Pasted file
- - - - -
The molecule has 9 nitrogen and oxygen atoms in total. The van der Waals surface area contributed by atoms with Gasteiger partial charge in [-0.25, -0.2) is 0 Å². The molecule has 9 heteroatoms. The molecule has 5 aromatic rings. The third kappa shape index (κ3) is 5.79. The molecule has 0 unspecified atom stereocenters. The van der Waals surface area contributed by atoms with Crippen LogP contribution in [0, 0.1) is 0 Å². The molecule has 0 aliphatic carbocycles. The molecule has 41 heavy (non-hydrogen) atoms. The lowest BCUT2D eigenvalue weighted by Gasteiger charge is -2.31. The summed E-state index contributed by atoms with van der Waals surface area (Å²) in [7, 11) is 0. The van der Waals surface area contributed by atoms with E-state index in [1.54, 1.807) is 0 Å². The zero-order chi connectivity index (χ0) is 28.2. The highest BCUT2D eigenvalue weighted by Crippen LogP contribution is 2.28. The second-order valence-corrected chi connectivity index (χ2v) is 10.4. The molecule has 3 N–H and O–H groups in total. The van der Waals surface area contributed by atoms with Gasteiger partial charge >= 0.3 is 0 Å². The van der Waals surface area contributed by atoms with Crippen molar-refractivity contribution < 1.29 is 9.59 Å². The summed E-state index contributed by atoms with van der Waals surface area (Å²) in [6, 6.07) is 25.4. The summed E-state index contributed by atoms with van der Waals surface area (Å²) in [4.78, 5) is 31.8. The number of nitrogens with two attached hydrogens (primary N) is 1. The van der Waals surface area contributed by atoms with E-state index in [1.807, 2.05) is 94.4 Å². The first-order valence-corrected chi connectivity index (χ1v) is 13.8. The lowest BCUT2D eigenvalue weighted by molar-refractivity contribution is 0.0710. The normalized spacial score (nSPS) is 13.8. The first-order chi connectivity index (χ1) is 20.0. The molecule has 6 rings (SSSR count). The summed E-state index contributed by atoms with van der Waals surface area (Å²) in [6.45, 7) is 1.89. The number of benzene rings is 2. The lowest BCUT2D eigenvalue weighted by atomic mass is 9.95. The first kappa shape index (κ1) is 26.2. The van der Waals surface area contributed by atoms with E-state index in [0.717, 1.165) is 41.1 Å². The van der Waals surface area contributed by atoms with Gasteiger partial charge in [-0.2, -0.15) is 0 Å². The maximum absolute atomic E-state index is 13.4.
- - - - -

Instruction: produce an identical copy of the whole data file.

The molecule has 9 nitrogen and oxygen atoms in total. The van der Waals surface area contributed by atoms with Gasteiger partial charge in [-0.25, -0.2) is 0 Å². The molecule has 9 heteroatoms. The molecule has 5 aromatic rings. The third kappa shape index (κ3) is 5.79. The molecule has 0 unspecified atom stereocenters. The van der Waals surface area contributed by atoms with Crippen LogP contribution in [0, 0.1) is 0 Å². The molecule has 0 aliphatic carbocycles. The molecule has 41 heavy (non-hydrogen) atoms. The lowest BCUT2D eigenvalue weighted by Gasteiger charge is -2.31. The summed E-state index contributed by atoms with van der Waals surface area (Å²) in [7, 11) is 0. The van der Waals surface area contributed by atoms with E-state index in [1.54, 1.807) is 0 Å². The zero-order chi connectivity index (χ0) is 28.2. The highest BCUT2D eigenvalue weighted by Crippen LogP contribution is 2.28. The second-order valence-corrected chi connectivity index (χ2v) is 10.4. The molecule has 3 N–H and O–H groups in total. The van der Waals surface area contributed by atoms with Gasteiger partial charge >= 0.3 is 0 Å². The van der Waals surface area contributed by atoms with Crippen molar-refractivity contribution < 1.29 is 9.59 Å². The summed E-state index contributed by atoms with van der Waals surface area (Å²) in [6, 6.07) is 25.4. The summed E-state index contributed by atoms with van der Waals surface area (Å²) in [4.78, 5) is 31.8. The number of nitrogens with two attached hydrogens (primary N) is 1. The van der Waals surface area contributed by atoms with E-state index in [1.807, 2.05) is 94.4 Å². The first-order valence-corrected chi connectivity index (χ1v) is 13.8. The lowest BCUT2D eigenvalue weighted by molar-refractivity contribution is 0.0710. The normalized spacial score (nSPS) is 13.8. The first-order chi connectivity index (χ1) is 20.0. The molecule has 6 rings (SSSR count). The summed E-state index contributed by atoms with van der Waals surface area (Å²) in [6.45, 7) is 1.89. The number of benzene rings is 2. The lowest BCUT2D eigenvalue weighted by atomic mass is 9.95. The first kappa shape index (κ1) is 26.2. The van der Waals surface area contributed by atoms with E-state index in [0.717, 1.165) is 41.1 Å². The van der Waals surface area contributed by atoms with Gasteiger partial charge in [-0.2, -0.15) is 0 Å². The maximum absolute atomic E-state index is 13.4.